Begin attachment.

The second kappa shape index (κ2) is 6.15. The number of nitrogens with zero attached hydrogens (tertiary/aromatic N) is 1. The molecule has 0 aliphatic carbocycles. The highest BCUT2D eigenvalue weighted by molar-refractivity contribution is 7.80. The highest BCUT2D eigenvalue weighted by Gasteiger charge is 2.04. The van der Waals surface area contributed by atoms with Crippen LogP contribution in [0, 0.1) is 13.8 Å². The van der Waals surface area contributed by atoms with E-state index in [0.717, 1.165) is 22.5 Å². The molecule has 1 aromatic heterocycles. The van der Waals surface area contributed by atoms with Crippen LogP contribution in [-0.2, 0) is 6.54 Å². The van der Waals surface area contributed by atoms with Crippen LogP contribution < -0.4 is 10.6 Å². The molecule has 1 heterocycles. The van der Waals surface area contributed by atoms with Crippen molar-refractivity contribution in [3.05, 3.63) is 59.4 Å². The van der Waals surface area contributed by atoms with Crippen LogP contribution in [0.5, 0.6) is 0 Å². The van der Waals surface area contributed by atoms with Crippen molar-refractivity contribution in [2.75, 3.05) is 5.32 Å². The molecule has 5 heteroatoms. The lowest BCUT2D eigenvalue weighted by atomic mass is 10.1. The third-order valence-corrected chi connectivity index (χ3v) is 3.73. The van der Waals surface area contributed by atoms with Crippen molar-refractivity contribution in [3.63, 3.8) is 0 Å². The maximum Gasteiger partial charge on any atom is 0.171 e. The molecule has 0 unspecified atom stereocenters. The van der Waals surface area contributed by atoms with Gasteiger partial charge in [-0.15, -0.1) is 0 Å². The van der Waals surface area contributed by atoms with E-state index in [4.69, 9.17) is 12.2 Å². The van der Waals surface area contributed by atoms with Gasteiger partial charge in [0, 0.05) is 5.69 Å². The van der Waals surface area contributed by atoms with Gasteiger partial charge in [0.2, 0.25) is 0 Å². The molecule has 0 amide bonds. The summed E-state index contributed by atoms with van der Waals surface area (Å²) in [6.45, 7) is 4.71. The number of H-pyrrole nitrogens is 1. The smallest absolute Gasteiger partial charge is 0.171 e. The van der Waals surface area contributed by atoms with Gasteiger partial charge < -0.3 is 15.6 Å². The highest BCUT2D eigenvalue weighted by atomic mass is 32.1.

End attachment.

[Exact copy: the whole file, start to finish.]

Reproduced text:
The second kappa shape index (κ2) is 6.15. The number of nitrogens with zero attached hydrogens (tertiary/aromatic N) is 1. The molecule has 0 aliphatic carbocycles. The highest BCUT2D eigenvalue weighted by molar-refractivity contribution is 7.80. The highest BCUT2D eigenvalue weighted by Gasteiger charge is 2.04. The van der Waals surface area contributed by atoms with Crippen LogP contribution in [0, 0.1) is 13.8 Å². The van der Waals surface area contributed by atoms with E-state index in [0.717, 1.165) is 22.5 Å². The molecule has 1 aromatic heterocycles. The van der Waals surface area contributed by atoms with Crippen LogP contribution in [-0.2, 0) is 6.54 Å². The van der Waals surface area contributed by atoms with Crippen LogP contribution < -0.4 is 10.6 Å². The molecule has 1 heterocycles. The van der Waals surface area contributed by atoms with Crippen molar-refractivity contribution in [3.05, 3.63) is 59.4 Å². The van der Waals surface area contributed by atoms with Crippen LogP contribution in [0.5, 0.6) is 0 Å². The van der Waals surface area contributed by atoms with Crippen molar-refractivity contribution in [2.75, 3.05) is 5.32 Å². The molecule has 5 heteroatoms. The lowest BCUT2D eigenvalue weighted by atomic mass is 10.1. The third-order valence-corrected chi connectivity index (χ3v) is 3.73. The van der Waals surface area contributed by atoms with Crippen molar-refractivity contribution in [3.63, 3.8) is 0 Å². The maximum Gasteiger partial charge on any atom is 0.171 e. The molecule has 0 unspecified atom stereocenters. The van der Waals surface area contributed by atoms with Gasteiger partial charge in [-0.15, -0.1) is 0 Å². The van der Waals surface area contributed by atoms with E-state index in [4.69, 9.17) is 12.2 Å². The van der Waals surface area contributed by atoms with Gasteiger partial charge in [0, 0.05) is 5.69 Å². The van der Waals surface area contributed by atoms with Gasteiger partial charge in [0.2, 0.25) is 0 Å². The molecule has 0 amide bonds. The summed E-state index contributed by atoms with van der Waals surface area (Å²) in [6.45, 7) is 4.71. The number of H-pyrrole nitrogens is 1. The smallest absolute Gasteiger partial charge is 0.171 e. The van der Waals surface area contributed by atoms with Gasteiger partial charge < -0.3 is 15.6 Å². The highest BCUT2D eigenvalue weighted by atomic mass is 32.1.